RE: Character identities

From: Marco Cimarosti (
Date: Fri Oct 25 2002 - 13:17:32 EDT

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    Kent Karlsson wrote:
    > >... Like it or not, superscript e *is* the
    > > same diacritic
    > > that later become "¨", so there is absolutely no violation of
    > > the Unicode
    > > standard. Of course, this only applies German.
    > Font makers, please do not meddle with the authors intent
    > (as reflected in the text of the document!). Just as it
    > is inappropriate for font makers to use an ø glyph for ö
    > (they are "the same", just slightly different derivations
    > from "o^e"), it is just as inappropriate for font makers to
    > use a "o^e" glyph for ö (by default in a Unicode font). Though
    > in some sense the "same" they are still different enough for
    > authors to care, and it is up to the document author/editor
    > to decide, not the font maker.

    It is certainly up to the author of the document to decide.

    But, as I explained more at length in my reply to Marc, the are two
    different approaches for deciding this:

    1. When this decision is a matter of *content* (as may be the case when
    writing about linguistics, to differentiate spellings with "o^e" from
    spellings with ö), it is more appropriate to make the difference at the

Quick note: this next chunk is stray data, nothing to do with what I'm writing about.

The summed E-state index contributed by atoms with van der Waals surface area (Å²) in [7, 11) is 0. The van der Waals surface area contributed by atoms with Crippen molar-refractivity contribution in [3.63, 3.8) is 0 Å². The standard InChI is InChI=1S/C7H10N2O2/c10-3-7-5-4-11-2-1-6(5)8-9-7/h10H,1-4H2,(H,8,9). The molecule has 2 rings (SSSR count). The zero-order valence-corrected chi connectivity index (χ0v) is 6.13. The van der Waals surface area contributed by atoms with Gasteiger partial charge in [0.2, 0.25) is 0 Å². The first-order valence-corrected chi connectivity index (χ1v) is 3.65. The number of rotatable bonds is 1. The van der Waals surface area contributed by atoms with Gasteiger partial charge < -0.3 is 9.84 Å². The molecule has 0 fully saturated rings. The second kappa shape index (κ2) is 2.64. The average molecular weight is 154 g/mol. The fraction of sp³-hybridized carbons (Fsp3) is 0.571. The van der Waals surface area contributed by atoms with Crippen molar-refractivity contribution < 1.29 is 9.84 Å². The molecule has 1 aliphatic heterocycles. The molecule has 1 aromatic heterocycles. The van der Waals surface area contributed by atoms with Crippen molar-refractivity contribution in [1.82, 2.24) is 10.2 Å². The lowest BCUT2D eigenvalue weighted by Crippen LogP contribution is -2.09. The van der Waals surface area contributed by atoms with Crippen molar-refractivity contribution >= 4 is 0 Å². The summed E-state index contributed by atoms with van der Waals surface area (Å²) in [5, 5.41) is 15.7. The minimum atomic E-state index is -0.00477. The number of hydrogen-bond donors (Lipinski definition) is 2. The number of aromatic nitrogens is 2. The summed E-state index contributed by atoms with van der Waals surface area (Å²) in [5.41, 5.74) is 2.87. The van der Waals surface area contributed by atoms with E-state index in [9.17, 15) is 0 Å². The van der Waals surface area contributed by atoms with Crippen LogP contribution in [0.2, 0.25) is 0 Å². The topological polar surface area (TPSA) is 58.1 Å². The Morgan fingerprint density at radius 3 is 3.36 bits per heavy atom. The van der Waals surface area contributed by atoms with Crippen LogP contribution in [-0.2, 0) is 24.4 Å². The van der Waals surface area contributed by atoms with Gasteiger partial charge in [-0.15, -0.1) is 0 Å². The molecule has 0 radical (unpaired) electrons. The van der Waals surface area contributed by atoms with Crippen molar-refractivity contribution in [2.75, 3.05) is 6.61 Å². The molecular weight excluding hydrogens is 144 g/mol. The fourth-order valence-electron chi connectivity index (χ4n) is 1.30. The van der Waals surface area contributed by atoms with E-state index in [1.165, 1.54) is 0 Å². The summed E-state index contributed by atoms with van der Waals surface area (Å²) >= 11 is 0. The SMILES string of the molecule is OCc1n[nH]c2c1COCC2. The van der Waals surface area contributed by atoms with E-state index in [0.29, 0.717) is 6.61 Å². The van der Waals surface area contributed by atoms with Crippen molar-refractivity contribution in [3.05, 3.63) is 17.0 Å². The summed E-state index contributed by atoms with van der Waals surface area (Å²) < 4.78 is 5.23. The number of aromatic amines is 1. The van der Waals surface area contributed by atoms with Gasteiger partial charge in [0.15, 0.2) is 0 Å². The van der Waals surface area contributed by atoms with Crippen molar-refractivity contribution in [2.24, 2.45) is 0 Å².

*encoding* level, by using the appropriate code point.

    2. When this decision is only a matter of *presentation*, it is more
    appropriate to make the difference by using a font which uses the desired
    glyph for the normal "¨".

    > If the "umlaut" to "overscript e" transformation is put under
    > this feature for some fonts, I see no major reason to complain...
    > (As others have noted, it does not really work for the long s,
    > unless the language is labelled 'en'...)

    And, of course, in an ideal word option 2 will be done by switching a font
    feature, rather than switching to an ad-hoc font. This makes it possible for
    font designers to provide a single font which covers both needs. But this is
    just optimization, not compliance!

    _ Marco

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